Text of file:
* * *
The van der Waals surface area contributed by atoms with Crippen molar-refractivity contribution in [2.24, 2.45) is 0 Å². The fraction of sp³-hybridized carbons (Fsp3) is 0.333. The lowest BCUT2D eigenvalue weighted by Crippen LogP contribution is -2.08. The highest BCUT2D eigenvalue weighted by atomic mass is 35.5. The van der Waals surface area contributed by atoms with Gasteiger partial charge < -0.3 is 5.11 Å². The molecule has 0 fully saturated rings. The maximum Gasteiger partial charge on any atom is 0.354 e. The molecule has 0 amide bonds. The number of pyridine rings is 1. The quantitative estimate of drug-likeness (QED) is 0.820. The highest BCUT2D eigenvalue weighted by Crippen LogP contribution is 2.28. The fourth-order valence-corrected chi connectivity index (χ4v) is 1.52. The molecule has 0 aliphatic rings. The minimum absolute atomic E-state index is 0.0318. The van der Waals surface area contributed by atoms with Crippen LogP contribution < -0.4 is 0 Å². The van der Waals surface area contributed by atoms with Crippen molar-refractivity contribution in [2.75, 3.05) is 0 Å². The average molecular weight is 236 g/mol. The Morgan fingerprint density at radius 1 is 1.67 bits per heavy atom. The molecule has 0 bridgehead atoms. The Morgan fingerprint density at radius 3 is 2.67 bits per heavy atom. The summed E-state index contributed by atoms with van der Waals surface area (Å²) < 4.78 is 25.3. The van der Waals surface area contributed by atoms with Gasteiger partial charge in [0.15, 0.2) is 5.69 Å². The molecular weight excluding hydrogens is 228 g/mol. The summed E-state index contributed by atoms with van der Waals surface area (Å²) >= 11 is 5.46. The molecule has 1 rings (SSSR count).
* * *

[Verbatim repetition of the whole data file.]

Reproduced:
The van der Waals surface area contributed by atoms with Crippen molar-refractivity contribution in [2.24, 2.45) is 0 Å². The fraction of sp³-hybridized carbons (Fsp3) is 0.333. The lowest BCUT2D eigenvalue weighted by Crippen LogP contribution is -2.08. The highest BCUT2D eigenvalue weighted by atomic mass is 35.5. The van der Waals surface area contributed by atoms with Gasteiger partial charge < -0.3 is 5.11 Å². The molecule has 0 fully saturated rings. The maximum Gasteiger partial charge on any atom is 0.354 e. The molecule has 0 amide bonds. The number of pyridine rings is 1. The quantitative estimate of drug-likeness (QED) is 0.820. The highest BCUT2D eigenvalue weighted by Crippen LogP contribution is 2.28. The fourth-order valence-corrected chi connectivity index (χ4v) is 1.52. The molecule has 0 aliphatic rings. The minimum absolute atomic E-state index is 0.0318. The van der Waals surface area contributed by atoms with Crippen LogP contribution < -0.4 is 0 Å². The van der Waals surface area contributed by atoms with Crippen molar-refractivity contribution in [2.75, 3.05) is 0 Å². The average molecular weight is 236 g/mol. The Morgan fingerprint density at radius 1 is 1.67 bits per heavy atom. The molecule has 0 bridgehead atoms. The Morgan fingerprint density at radius 3 is 2.67 bits per heavy atom. The summed E-state index contributed by atoms with van der Waals surface area (Å²) < 4.78 is 25.3. The van der Waals surface area contributed by atoms with Gasteiger partial charge in [0.15, 0.2) is 5.69 Å². The molecular weight excluding hydrogens is 228 g/mol. The summed E-state index contributed by atoms with van der Waals surface area (Å²) >= 11 is 5.46. The molecule has 1 rings (SSSR count).